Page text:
Nagaoka investigated the effect of ovomucin, a major protein in egg, on the cholesterol metabolism both in vivo (Wistar rats) and in vitro (Caco-2 cells, a small intestinal enterocyte model) [153, 192]. They found that feeding rats with ovomucin decreased the serum total cholesterol level and the total lipids level in the liver [153]. In vivo study showed that the fecal excretion of bile acids and cholesterol was significantly increased in rats fed ovomucin in comparison with those fed casein [153]. Other investigations on the effect of total egg white protein (EWP) on cholesterol metabolism also showed some beneficial outcomes. Matsuoka fed SD rats with EWP and observed the decreased cholesterol level in the serum, liver, and intestinal mucosa [193]. Both the fecal excretions of sterols and bile acids were increased, and the cholesterol micellar formation was interfered, which probably was due to the reduced cholesterol absorption in rats fed EWP [193]. In another study, spontaneously hypertensive rats were fed the pepsin hydrolyzed egg white (hEWP) and showed that the serum total cholesterol was decreased without changing HDL [163]. A research in human females with moderate hypercholesterolemia also observed the beneficial effects of EWP, which included a decrease of serum total cholesterol and increase of HDL compared to the group fed with tofu or cheese as the protein resource [162].

All those results in animals showed the potential beneficial effects of egg on blood cholesterol level through decreasing the absorption and increasing excretion, and several functional compounds were proposed. However, more experiments through feeding animals with egg yolk and monitoring CVD related indictors other than blood cholesterol are required to determine the effect of consuming eggs on CVD risks in animals. Also, other functional compounds may not have been screened out yet, and the molecular mechanisms of function remain to be studied in depth.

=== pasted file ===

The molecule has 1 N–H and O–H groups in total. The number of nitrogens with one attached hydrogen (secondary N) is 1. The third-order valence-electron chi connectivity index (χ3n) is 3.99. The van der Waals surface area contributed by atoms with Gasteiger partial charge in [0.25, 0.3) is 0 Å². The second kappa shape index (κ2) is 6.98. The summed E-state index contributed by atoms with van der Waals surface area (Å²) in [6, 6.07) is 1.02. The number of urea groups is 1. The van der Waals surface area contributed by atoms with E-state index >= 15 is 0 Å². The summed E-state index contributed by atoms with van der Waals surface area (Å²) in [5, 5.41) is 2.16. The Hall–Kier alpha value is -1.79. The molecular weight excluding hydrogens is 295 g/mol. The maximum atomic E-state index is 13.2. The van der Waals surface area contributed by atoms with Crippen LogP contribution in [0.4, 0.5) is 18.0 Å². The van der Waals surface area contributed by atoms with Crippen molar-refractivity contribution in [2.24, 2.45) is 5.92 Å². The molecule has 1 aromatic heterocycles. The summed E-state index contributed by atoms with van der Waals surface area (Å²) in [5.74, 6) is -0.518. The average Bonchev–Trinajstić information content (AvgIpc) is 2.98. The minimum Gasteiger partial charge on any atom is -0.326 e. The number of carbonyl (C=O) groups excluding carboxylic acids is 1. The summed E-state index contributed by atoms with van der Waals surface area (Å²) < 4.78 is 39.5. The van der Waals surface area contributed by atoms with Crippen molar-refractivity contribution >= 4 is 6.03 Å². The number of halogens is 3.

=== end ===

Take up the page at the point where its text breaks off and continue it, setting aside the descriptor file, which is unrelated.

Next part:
6.3. Effect of Egg Intake on Blood Cholesterol and CVD in Human Studies. The effects of egg intake on blood cholesterol and CVD have been discussed in several meta-analysis studies using research data collected over 60 years [15, 21-23, 180,194]. Large epidemiological works have been conducted to investigate the effect of egg intake on blood cholesterol levels and risk of CVD in children [123], young people [16, 20, 47, 124], women [12-14, 125, 195, 196], men [12-14,125,195-199], and older adults [12-14,125,195-200]. Some have shown that egg consumption did influence the blood cholesterol level but did not increase the risk of CVD in healthy people. Meanwhile, other studies reported that high dietary cholesterol intake due to egg consumption is a risk factor for CVD and diabetes [180,194,197,199,201-204]. The results of epidemiological studies and human intervention studies on the relationship of dietary egg intake and CVD risks are summarized in Table 3. Even though AHA and DGAC have removed the restriction of dietary cholesterol for healthy people in USA, there still are different conclusions due to differences in race, genetic makeup, physical fitness, and especially physiological status.